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Babble, NaturallySpeaking, and Windows Utility Suites

Thanks to those of you who wrote in. I’m glad someone agrees that there is more to life than these computers and the Internet. A computer (or a room full of them) is no substitute for a good five-friend rotation, a car, or someplace to go. Had I waited a few more hours I probably would have said things differently, but I think Sunday’s vent served its purpose.
Just to quell any speculation: No, I’m not depressed, distraught, or anything of the sort. Slightly frustrated, yes, because I can’t do all the things I once did, and that can’t help but affect you, even in other areas of life that shouldn’t have anything to do with it. Will this pass? You bet.

Dragon Naturally Speaking 5.0. The new version is now out, and the usual suspects (Staples.com, Onvia.com, and Buy.com, at least) are shipping it. I bought Preferred, just in case I needed it. Now I’m told that Standard (about $60 less) is probably fine for dictation and that Preferred adds computer-control functions. I wanted that, so I probably bought the right thing.

I mentioned www.speechcontrol.com last week. They shipped my order that day, so I should have it by Tuesday. So far I’m very impressed with this vendor–prompt answers to questions, a strong presence in Dragon’s forums, testing mics for suitability before deciding to carry them… And a price of $65 with free shipping for an Andrea ANC-600 mic is hard to beat.

I expect all my gear (mic, sound card, software) to arrive by midweek. I’ll keep you posted on the developments.


From: al wynn

Subject: Best WIN98 settings for NU’s SpeedDisk and FixIt’s DefragPlus (to optimize the hard drive)

What are the best WINDOWS 98 settings for NU’s SpeedDisk and FixIt’s DefragPlus, to optimize the hard drive ?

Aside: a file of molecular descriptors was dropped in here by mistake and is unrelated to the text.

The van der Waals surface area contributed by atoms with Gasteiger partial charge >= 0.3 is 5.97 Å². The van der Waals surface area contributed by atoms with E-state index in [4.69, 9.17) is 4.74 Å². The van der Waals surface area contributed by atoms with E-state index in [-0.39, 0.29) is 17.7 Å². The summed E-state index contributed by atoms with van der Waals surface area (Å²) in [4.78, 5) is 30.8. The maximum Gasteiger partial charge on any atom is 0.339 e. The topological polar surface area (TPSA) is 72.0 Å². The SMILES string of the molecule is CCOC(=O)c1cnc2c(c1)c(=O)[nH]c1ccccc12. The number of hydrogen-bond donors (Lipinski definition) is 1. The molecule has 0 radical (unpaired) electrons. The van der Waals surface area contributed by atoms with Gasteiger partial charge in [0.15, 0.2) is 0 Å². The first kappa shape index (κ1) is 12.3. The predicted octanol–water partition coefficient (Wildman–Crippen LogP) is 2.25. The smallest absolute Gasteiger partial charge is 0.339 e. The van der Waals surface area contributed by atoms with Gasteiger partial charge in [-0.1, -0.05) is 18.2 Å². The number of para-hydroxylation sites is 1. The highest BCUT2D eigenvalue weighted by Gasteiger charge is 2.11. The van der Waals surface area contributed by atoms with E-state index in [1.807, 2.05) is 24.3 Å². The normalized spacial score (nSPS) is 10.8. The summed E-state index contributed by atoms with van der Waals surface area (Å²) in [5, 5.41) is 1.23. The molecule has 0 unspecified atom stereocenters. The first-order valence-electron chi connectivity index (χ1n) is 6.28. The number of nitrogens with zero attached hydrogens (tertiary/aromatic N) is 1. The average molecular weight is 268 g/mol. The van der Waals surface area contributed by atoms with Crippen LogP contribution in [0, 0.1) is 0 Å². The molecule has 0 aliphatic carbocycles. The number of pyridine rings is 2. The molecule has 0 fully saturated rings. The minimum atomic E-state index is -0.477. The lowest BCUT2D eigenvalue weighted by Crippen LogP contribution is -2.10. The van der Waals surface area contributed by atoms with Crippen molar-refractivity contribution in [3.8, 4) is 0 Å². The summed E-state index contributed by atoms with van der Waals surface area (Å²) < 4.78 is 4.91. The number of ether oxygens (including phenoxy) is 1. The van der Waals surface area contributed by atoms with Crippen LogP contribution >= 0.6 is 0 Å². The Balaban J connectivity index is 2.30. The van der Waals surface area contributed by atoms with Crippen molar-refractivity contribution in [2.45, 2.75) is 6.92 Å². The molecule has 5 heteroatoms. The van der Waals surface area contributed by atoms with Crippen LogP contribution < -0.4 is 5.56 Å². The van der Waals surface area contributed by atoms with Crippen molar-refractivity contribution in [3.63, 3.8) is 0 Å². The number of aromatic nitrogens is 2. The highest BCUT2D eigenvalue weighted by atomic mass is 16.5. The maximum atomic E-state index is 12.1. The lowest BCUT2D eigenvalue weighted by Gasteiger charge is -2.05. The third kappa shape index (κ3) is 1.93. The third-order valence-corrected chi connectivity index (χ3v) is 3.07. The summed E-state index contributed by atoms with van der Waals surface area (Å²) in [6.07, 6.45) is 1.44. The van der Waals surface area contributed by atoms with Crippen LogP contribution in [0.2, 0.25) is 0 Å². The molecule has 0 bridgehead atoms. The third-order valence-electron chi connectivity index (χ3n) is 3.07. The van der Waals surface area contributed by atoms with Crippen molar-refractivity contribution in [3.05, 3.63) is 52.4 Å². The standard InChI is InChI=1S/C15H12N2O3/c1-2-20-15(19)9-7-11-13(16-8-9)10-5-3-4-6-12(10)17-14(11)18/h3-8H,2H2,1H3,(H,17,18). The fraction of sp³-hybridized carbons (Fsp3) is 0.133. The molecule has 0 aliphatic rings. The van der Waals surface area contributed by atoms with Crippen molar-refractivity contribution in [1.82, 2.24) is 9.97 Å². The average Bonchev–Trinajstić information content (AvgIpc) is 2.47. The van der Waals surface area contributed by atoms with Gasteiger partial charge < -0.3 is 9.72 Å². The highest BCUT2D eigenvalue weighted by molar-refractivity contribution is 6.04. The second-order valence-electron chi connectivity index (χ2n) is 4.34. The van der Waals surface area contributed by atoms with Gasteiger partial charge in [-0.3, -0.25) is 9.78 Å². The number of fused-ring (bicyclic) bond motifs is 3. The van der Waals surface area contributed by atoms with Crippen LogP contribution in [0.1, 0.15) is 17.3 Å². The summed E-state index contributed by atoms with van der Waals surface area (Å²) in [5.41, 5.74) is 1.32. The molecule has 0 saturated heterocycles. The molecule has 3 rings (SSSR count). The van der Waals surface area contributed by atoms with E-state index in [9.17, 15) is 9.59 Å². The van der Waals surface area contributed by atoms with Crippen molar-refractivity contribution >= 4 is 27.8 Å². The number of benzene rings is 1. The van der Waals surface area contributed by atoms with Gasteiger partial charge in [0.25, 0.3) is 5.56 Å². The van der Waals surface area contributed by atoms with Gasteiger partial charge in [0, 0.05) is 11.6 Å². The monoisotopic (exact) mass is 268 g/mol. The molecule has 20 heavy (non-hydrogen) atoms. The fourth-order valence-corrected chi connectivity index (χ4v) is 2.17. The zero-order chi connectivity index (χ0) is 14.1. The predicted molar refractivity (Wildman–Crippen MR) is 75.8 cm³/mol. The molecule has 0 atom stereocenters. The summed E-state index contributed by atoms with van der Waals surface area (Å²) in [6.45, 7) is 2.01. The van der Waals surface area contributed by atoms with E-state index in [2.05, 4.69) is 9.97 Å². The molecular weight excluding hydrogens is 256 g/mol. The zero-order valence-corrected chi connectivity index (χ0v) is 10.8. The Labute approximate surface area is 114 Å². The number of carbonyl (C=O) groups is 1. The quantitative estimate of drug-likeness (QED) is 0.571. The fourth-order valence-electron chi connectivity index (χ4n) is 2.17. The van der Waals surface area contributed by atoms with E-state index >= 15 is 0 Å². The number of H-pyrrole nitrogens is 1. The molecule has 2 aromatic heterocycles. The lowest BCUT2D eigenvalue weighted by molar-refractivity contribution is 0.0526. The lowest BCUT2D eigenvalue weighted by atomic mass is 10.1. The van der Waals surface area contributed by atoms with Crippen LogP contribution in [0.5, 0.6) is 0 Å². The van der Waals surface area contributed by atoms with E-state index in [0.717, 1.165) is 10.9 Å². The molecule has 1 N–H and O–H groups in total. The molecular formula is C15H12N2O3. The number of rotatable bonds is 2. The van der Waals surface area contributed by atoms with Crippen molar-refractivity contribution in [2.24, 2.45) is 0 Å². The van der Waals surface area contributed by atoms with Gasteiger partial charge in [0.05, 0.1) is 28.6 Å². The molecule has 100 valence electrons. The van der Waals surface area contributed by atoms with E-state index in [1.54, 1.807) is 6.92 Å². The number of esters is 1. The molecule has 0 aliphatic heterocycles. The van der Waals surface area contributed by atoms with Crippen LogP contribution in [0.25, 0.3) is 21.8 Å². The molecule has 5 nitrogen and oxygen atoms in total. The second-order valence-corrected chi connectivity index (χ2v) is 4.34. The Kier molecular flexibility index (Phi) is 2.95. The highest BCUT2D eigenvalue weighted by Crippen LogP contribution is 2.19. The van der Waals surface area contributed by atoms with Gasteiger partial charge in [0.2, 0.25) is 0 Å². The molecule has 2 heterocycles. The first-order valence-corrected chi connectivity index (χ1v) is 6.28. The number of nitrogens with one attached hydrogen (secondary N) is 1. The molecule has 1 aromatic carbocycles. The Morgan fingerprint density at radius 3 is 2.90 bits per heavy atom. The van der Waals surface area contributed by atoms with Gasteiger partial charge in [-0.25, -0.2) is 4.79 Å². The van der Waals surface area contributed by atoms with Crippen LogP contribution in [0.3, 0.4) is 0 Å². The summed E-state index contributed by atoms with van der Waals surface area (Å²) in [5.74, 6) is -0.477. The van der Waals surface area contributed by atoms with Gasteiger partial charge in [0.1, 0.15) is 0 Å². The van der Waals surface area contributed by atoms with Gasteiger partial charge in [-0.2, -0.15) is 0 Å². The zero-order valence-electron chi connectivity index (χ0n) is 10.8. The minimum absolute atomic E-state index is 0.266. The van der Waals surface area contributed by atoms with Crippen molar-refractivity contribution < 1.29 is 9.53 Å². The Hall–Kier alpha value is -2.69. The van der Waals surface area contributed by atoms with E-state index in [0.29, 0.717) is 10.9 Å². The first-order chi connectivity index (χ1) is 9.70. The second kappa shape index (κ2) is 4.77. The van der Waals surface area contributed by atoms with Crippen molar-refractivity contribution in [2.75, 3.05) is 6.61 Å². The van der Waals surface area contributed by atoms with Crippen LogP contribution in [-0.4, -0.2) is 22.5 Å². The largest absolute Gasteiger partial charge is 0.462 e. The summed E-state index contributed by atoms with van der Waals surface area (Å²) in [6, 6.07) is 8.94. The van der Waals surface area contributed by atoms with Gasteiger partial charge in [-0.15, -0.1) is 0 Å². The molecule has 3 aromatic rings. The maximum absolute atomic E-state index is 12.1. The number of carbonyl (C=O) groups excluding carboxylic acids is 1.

The settings haven’t changed since I wrote Optimizing Windows for Games, Graphics and Multimedia. It’s pretty long to duplicate here. Advice on using Norton Utilities is on page 97; advice for Fix-It is on page 101, and Nuts & Bolts is on page 103. I covered both hard drive and registry optimization.


From: John Doucette

Subject: typing avoidance

Hi Dave

Nice to have you back in action. Other than voice recognition did you look at using something like a tablet and hand writing software like Jot so you would not have to type.



Not with my handwriting. My dad was a doctor, as were both of his parents. I didn’t inherit their love of biology but I sure got their handwriting. Writing by hand can also aggravate CTS, though not as quickly as typing.

That’s a good suggestion for people who have decent penmanship, but not me.

Thanks for the welcome back.

Dave’s rules for safe e-mail usage

Dave’s rules for safe e-mail usage. Please feel free to copy and paste and save this for future use. Print it out and hang copies next to your users’ monitors if you want. Make a poster out of it, I don’t care.
1. Don’t execute unexpected attachments. There’s a lot of cutesy stuff going around out there. Do you know where it came from? Do you know that the person who sent it to you scanned it for viruses? Five bucks says they didn’t. Happy99.exe is a good example–it shot off nice fireworks, then proceeded to e-mail itself to people for you and replace a critical system file. How nice of it. I don’t care how funny or how cute some attachment is, I don’t run it. Period. I don’t have time to scan it for viruses, so I can’t run it safely, and I certainly don’t have time to recover from a formatted hard drive, so I delete all unexpected attachments. Usually I make time to mail the user who sent it and tell them not to send me that crap.